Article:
Beyond Death: What Happened to Nancy Thompson
Nancy Thompson, portrayed by Heather Langenkamp, is one of horror’s most notable female heroines. She has elements of the common “final girl”: virginal, the last surviving girl and the one to defeat the villain. Yet Nancy is very different, as Wes intended for her not to be the victim or the girl who falls. She’s resourceful, level-headed and learns to set up booby traps for cryin’ out loud!
Nancy is known to be Freddy’s ultimate opponent or penultimate, depending on who you talk to. Her death in A Nightmare on Elm Street 3: Dream Warriors is a devastating deaths in horror. Her end seems undeserving of Nancy, who gave Freddy quite the fight and understood he wasn’t vanquished after their faceoff in the first film.
But few know what Nancy’s original end was intended to be and what happens to Nancy after her death.
Wes Craven and Bruce Wagner wrote the original script to A Nightmare on Elm Street 3: Dream Warriors. This variation is darker, more crude and different in many ways from the film audiences have come to know and love over the years. In the original ending, Nancy Thompson knows it’s Freddy and the two go down in a death grip. Below is an excerpt from the script. Notice, Donald Thompson is referred to as “John,” Freddy is “Freddie,” and Kristen is “Kirsten.”
Fearful, the girls stay behind the boiler, listening for any sound.
Nothing. All strangely quiet. Then; we HEAR something.
Nancy stiffens, dips and snatches up a jagged shard of steel — a piece of Freddie’s glove’s original fabrication — the girl instantly afraid again.
But then there’s a voice.
But the voice is not Freddie’s. It’s another voice entirely, familiar and warm. And Nancy straightens and looks. Sees her father standing out from the smoke, a shadowy but real figure.
Be grins, blackened by soot but alive.
He opens his arms for her. She takes a closer look…he steps a bit out of the smoke, closer to her. It’s really him. And the two move to each other, the jagged steel blade almost falling from Nancy’s hand. The two reach out — lovingly, longingly — and then — almost at the same instant — Nancy plunges the steel blade deep into the man’s chest — as the man snaps upward with the steel-bladed glove he’s kept so well hidden till now. And both jolt together in a death dance as Kirsten screams and Nancy reaches up and pulls at the face — the skin pulling away to reveal FREDDIE.
They collapse together, Freddie screaming a terrible cry of mortal injury, already beginning to dissolve and break apart. Kirsten races in, snatching Nancy out of this horrible embrace, pulling, dragging her away, cradling her at last in her arms.
A more fitting ending. Kristen then does something similar to what we see in the film and says she won’t let Nancy die, and that she’ll dream her “into a beautiful dream forever…forever…”
In the final scene of the original script, Neil and “Kirsten” have dinner. Neil is anxious to rush her out. So Kirsten asks a question.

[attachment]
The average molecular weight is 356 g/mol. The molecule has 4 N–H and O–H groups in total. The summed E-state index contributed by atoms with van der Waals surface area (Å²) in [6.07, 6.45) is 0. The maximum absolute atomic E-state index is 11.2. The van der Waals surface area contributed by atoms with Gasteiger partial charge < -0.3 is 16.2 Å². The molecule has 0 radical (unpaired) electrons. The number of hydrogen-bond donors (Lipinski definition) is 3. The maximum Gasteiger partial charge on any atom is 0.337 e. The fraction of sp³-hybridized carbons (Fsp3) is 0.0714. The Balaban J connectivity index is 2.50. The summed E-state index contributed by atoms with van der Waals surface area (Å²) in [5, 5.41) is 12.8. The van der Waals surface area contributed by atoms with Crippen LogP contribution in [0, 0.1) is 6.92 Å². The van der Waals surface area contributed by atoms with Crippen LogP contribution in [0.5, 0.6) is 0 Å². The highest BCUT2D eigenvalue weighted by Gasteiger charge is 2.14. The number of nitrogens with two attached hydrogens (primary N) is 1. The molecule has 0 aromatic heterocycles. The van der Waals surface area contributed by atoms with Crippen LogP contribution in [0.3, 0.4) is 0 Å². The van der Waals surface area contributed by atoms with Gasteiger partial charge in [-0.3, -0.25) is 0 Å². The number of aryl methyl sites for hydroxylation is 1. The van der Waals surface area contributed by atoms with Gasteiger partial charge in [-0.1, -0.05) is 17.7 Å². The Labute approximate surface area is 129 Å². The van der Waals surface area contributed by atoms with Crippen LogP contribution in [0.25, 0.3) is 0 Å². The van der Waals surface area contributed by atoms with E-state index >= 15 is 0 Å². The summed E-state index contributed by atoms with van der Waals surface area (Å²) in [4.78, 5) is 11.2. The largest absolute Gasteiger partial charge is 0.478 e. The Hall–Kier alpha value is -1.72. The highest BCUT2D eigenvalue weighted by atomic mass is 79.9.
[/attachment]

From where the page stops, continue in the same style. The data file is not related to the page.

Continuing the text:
Do you two still… see each other?
Neil tries to keep a straight face, but then a little smile escapes his eyes.
Yeah, we do. In fact, I’m seeing her tonight. That’s why I’m in such a rush to get to sleep.
Kirsten nods. She knew it.
Will you say hi?
(he smiles that he will)
Kirsten is so powerful that she dreams Nancy into this “beautiul dream,” and Nancy doesn’t fully die. This concept did not make it into the films, but it is speculated that the light that turns on in the paper mache 1428 Elm Street house is Nancy as a nod to this original ending. Despite coming from Marge’s room, the light shines through the window onto the Malaysian dream doll. Considering this theory, the wrong window being chosen can be credited to appearing better on camera or to a crew who didn’t consult the first film. After all, the crew for Dream Warriors gave Nancy her a streak on the wrong side because they wanted to make her look older, not because she had one in the original film.
The concept of Nancy in the Beautiful Dream, however, does appear somewhere else: the comics. The series Nightmares on Elm Street (1991–92) “was a six issue original series serving as the official lead-in story to Freddy’s Dead: The Final Nightmare. Written by Andy Mangels with art by Tonny Harris, Patrick Rolo, and Ray Kryssing.”
In this series, one of Nancy’s roomates from college, Cybil, is haunted by Freddy. Nancy reveals herself to be alive in “the Beautiful Dream,” and has now become Freddy’s equal, guarding good dreams and protecting dreamers. Nancy discusses what Kristen did and what her role is now to Cybil and Neil. She also shares what happened to her after the events of the first A Nightmare on Elm Street and before the events of the third film, A Nightmare on Elm Street 3: Dream Warriors.
This story of Nancy’s life during this time was interpreted and made into a fan film called Don’t Fall Asleep, narrated by Heather Langenkamp. Nancy also appears in this form in the comics Freddy vs. Jason vs. Ash: The Nightmare Warriors (2009).
While many Nancy fans may be upset that she died and that she was never mentioned again in the films, maybe there’s some comfort in knowing she lives on. In the Beautiful Dream, Nancy is now able to better protect a larger number of dreamers and take on Freddy on a similar wavelength. Fans just have to dig a little deeper to get to this chapter in her story.